How to review a book? How to review a movie? That’s the question that plagues many newbies these days. I have been reviewing movies for the past 7 years and more and for the past 2 years I have been reviewing books. There is one similarity between both these mediums of entertainment and that is strictly the story and the presentation. Both are a part of literature, though books are more so. That’s the reason why decided to pen this blog post. I hope that you find it useful.

Review precisely means to re-view a work of art from your eyes. Hence, it is important that you give your readers your point of view. Writing a blurb and just one para about what you felt isn’t a review. Any layman on Facebook could do that. Right? What makes you different from them is that you observe. You find intricate details in the artwork and make it a point to mention the same in your reviews. It is reading between the lines, what we call in journalistic language.

Make sure you have parameters set for reviewing. Some of the parameters you can work on, which I personally use are as follows.

1. Plot: Talk about the plot or the story and how it is.

2. Subplot: Subplot is a story running parallel to plot. Many books or films have a subplot. Look closely if the artwork you review has subplot or no and if so is it logical and helpful to the story.

3. Language: How is the language used by the author? Does it help in adding to the reading experience? What use is the language to the book?

4. Narration: Is the story told in first person or third person? Why is a particular voice used by the author, try to analyze that in your review. By that I mean give your view. Why do you think the author used first person instead of third person or where has the voice being changed.

For instance, I mentioned in my review of The unlikely adventures of the Shergill sisters, “The story is presented in third person perspective/past tense but the voice changes to present tense for only one chapter which describes the death of Sita. This particular transition, death especially, left me a tad disturbed. I could feel the emotional whirlpool and so, I had to keep the book aside for time being.”

5. Title or the name of the book: Do you think the title of the book is justified? Titles play an important role in understanding what we are going to experience from a book or a movie. So check if the title brings out the flavor that’s hidden in the pages.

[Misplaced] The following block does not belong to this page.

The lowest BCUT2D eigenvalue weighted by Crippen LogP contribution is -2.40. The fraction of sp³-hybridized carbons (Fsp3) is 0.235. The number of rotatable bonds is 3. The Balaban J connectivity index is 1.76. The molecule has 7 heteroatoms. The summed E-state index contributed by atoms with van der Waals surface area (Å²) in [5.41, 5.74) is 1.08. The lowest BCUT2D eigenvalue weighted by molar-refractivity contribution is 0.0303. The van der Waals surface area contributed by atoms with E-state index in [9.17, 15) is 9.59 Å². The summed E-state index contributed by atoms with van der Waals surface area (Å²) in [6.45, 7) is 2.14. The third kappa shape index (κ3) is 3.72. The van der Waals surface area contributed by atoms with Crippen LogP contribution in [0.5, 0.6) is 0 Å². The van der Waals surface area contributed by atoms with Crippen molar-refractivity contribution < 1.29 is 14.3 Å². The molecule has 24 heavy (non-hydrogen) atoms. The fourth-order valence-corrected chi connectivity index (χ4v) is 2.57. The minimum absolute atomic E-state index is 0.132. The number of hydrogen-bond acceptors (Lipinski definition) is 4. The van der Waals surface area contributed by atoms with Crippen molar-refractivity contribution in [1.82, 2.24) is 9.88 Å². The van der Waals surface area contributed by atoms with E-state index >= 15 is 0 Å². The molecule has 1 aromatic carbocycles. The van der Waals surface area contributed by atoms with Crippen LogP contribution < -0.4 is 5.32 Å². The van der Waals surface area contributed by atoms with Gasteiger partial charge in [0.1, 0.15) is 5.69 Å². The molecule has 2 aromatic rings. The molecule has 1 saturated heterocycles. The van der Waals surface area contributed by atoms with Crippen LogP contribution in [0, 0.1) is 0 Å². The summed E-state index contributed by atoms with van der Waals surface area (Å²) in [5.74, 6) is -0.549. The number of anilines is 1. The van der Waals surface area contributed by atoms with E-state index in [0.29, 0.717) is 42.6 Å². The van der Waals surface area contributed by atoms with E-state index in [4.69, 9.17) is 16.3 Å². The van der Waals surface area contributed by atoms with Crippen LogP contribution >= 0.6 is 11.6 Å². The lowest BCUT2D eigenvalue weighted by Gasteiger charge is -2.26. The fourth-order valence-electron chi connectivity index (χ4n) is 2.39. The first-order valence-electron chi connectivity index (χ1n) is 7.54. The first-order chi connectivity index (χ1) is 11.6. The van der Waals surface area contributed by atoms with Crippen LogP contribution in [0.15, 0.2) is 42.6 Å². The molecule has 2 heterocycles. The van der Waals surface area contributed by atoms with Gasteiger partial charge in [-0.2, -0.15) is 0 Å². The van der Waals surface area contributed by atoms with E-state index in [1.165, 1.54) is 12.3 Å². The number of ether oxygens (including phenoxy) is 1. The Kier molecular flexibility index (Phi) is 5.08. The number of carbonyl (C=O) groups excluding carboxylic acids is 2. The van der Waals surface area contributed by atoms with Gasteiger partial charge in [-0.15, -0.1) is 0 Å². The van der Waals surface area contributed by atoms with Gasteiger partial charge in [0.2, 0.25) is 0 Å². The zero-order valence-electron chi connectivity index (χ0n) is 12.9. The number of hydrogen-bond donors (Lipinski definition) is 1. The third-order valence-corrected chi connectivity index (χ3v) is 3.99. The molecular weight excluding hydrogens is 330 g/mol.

6. Feelings: Your review is incomplete if you don’t tell the world what you felt. It may be your emotions, it may be your thoughts. Writing your feelings is important.

7. Spoilers: I would suggest not to reveal the entire story. Give spoilers only when it is necessary without revealing too much.

For instance in my review of The unlikely adventures of the Shergill sisters: “While I was reading, the urge to know what precisely has Shirina’s husband asked her to do which has upset her so much or what has Rajni done to earn the wrath of her Thaya ji, kept coming back to me.”

8. Technicalities: By that I mean, can you see what an author has used, a literary device, it may be pun or a leitmotif or it may be a rhyme scheme. Try to look closely for that. Many a times such technicalities are hidden.

For instance in my review of The palace of illusions: “The author though retells the story from Draupadi’s perspective she makes sure to use ample of narrative devices, for instance- Draupadi’s dreams or habit of evasdropping or the boon of sight given by Vyasa etc, to give a wholesome and complete view.”

9. Characters: Every story is incomplete without the characters. Analyse how the characters are developed. Whether they are black or white or grey, whether they are sketched well or whether they are relatable or not. Talk about a character you love and why you loved it.

10. Closing: Close your review by saying in a few words what you think about the book and if your readers should pick it or no.

Presentation of your reviews is also important. Decide a single pattern and stick to it. If you are going to make it into bullet points or if you are going to make it into article. Will you use quotes to add to the review. Every minute thing about presenting your review is crucial.

Elaborate your reviews. A one liner is okay but a reader would like to know what precisely do you mean by the sentence that the “narration is crisp or the language is lucid.”

Being a reviewer is a responsibility. There will be readers out there who will watch your review or read your review before buying a book or watching a movie. Also, understand, that your reviews make you credible. Make sure what you pen is detailed and not a brief about the book.

Tip: If you can’t remember everything, use index cards and note things down as you keep reading.

Hope this blog post helps.

If you have anything to add to this. Please make sure to comment.

Thank you.

Happy reading.